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Old 7th Apr 2020, 10:38
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I’m with vilas on this. Stroke the throttle a few times and then crank the engine. Can’t remember if we started in auto rich or auto lean. And count at least 6 blades to insure there’s no hydraulic lock. The prop is geared just a bit less than 1 to 2. Don’t know why you’d have to use your foot to move the mixture even if you were starting on the primer. Right hand up working the starter, booster and primer. Left hand gets the mag at 6 blades and drops down to the mixture.
On the R2800 we started on the primer and brought the mixture up when the engine was running.
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Old 9th Apr 2020, 19:21
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I feel so let down. I opened this thread hoping to read about some daft plan for a new airline using DC3s. That’s what ‘startup’ means, to me. Honestly, with people applauding Johnson, Trump’s approval ratings going as they are, and the abject failure of the world to address the wholly predicted catastrophe of this virus, I’m searching hard for something to laugh about, but ready to believe anything.
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Old 9th Apr 2020, 20:09
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Originally Posted by Kit Sanbumps KG View Post
I feel so let down. I opened this thread hoping to read about some daft plan for a new airline using DC3s.
Give it a few more months and it might happen!
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Old 10th Apr 2020, 20:04
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"After a minimum of 3 blades (i.e. one full rotation)"

That will result in almost two full turns of the engine, i.e. a full 4 stroke cycle on each cylinder with each cyl. starting from a different position.

Douglas DC-3 Dakota
Propeller reduction gear ratio:- 1 : 0.5625

So a turn of the engine turns the propeller a bit more than half a turn.
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Old 11th Apr 2020, 01:34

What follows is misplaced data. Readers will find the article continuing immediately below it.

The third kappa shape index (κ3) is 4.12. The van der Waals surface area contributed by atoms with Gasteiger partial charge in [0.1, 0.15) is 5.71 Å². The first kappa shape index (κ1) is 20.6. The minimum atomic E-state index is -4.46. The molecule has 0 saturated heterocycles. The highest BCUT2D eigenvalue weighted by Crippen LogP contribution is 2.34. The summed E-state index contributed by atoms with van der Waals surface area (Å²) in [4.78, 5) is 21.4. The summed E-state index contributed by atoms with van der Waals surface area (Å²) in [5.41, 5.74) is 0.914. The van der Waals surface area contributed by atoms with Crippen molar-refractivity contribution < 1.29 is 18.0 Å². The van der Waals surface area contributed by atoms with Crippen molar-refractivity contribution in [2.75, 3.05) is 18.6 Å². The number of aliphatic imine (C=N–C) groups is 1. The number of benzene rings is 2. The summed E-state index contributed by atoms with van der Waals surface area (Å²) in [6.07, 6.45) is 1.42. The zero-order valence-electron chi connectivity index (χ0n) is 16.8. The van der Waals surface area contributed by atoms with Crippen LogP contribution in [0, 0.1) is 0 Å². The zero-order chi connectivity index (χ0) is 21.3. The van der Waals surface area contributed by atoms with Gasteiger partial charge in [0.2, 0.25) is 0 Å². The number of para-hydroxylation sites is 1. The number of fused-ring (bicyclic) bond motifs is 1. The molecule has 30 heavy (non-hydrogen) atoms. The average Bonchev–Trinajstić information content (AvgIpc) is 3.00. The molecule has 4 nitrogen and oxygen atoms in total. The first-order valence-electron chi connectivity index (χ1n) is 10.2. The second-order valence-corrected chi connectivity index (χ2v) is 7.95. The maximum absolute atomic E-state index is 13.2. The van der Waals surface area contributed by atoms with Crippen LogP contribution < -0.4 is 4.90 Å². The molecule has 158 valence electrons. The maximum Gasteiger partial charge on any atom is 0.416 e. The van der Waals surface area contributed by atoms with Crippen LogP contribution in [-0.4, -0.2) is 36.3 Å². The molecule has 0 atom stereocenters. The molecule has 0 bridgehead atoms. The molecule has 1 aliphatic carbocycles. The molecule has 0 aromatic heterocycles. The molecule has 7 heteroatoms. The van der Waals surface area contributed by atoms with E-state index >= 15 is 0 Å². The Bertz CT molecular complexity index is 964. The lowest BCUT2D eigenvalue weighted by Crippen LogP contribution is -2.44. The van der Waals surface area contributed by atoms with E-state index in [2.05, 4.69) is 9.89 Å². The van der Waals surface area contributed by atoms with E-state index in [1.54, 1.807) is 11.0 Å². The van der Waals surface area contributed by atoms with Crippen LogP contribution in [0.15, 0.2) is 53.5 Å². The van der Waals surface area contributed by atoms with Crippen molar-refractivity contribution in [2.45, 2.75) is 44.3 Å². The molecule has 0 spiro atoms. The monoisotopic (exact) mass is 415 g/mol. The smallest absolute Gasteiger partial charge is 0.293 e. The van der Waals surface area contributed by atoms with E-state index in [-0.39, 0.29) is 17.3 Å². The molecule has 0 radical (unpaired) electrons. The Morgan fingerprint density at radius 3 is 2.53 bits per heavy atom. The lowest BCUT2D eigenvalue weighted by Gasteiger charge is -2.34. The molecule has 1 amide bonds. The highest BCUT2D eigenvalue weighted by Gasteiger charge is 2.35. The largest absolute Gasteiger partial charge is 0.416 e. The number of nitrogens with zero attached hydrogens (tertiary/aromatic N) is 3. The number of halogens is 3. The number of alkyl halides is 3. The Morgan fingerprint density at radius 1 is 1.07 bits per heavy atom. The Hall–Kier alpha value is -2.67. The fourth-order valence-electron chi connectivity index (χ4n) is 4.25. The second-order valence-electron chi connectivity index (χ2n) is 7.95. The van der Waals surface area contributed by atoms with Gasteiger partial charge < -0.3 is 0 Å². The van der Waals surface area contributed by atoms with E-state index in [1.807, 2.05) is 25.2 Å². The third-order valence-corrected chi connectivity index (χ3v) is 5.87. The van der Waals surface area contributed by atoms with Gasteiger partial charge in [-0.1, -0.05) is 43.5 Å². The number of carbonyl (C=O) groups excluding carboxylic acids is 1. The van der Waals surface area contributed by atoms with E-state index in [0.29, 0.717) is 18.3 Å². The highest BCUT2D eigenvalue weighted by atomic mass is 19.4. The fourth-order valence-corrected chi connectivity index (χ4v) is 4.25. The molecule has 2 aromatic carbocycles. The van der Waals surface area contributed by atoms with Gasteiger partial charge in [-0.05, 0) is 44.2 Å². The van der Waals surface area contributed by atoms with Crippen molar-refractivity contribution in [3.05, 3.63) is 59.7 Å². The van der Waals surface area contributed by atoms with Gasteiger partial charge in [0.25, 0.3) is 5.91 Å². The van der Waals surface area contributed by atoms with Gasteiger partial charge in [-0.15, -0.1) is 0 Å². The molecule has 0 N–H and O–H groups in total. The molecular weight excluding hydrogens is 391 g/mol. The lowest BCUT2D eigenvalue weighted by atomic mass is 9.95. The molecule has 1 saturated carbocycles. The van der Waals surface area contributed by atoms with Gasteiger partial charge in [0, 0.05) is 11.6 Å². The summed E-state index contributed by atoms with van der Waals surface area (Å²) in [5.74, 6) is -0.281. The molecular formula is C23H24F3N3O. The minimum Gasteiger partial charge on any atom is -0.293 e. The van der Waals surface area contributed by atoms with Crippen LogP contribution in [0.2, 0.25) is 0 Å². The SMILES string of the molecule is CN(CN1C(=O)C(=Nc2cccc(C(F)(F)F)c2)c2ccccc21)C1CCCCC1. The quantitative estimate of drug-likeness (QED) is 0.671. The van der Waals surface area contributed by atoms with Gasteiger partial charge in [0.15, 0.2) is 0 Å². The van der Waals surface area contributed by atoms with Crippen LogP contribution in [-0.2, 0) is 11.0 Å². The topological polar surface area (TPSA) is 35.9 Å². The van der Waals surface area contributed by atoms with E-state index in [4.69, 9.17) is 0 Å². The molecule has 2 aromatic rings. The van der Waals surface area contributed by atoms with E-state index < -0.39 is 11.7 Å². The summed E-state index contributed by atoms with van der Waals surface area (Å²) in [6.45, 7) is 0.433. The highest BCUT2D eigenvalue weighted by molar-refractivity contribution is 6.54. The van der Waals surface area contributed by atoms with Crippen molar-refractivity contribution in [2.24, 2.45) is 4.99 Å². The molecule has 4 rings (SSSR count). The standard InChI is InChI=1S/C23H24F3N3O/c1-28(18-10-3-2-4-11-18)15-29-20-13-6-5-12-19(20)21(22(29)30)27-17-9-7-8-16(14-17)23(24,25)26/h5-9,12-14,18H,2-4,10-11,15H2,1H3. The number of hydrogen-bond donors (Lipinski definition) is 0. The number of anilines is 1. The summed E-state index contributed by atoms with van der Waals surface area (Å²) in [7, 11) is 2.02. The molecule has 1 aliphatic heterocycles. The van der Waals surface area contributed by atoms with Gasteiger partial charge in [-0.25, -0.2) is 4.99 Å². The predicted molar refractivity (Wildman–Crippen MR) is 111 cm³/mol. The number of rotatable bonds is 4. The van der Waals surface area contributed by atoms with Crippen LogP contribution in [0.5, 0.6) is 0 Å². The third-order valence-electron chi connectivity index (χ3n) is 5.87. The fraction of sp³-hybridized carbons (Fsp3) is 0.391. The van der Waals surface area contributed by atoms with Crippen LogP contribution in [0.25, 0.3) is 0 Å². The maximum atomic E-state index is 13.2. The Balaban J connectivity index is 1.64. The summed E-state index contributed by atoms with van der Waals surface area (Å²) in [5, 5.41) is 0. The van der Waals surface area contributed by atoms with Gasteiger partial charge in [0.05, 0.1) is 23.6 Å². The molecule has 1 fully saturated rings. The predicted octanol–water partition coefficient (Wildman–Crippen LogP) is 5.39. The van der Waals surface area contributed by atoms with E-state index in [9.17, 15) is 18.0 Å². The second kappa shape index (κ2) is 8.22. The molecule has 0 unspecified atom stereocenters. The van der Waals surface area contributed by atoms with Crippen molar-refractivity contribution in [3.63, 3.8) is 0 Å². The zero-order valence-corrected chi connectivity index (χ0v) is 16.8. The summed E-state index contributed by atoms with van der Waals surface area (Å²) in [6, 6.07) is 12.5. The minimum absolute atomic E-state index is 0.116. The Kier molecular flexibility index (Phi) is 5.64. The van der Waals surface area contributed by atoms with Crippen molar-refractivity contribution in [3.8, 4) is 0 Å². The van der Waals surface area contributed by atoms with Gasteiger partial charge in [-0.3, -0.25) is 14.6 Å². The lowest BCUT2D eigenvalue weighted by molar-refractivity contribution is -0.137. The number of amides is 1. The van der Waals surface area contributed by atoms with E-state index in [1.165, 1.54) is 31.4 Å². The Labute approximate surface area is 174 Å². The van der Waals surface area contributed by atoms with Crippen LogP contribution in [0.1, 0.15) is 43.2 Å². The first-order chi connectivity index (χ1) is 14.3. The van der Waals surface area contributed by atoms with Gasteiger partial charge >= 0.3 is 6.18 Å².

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Propeller reduction gear ratio:- 1 : 0.5625
Just to point out that the venerable aircraft was powered by both P&W R-1830 and Wright Cyclone R-1820, leaving aside the Russian and Japanese built versions. Loved listening to the start on those using an inertia starter, the whine prior to engaging the mesh seemed to portend an approaching event of some import.
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Old 16th Apr 2020, 06:47
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Where I worked it was 12 blades on the starter - prime for three blades- wait 3 blades then repeat. This was to ensure there was no hydraulic lock.

After 12 blades magnetos on and then prime as needed until the engine fired then mixture to auto lean.

Each engine was different - some started very easily others required switching between the primer and mixture controls to get them running.

If the engine was cold I wouldn't do anything with the primer - just put the mixture straight to auto lean. That worked very nicely.

The above is for the Pratt and Whitney R-1830-92.

I would start the right engine standing between the seats so I could see what was going on. Right hand for the starter left hand for everything else.

Left hand engine started sitting in the left seat - same use of hands.

I've even started one engine with a rope wrapped around the prop dome and attached to a pickup truck - works too!

I've heard it's possible to hand prop large radials - the technique has been explained to me but I've never seen it done.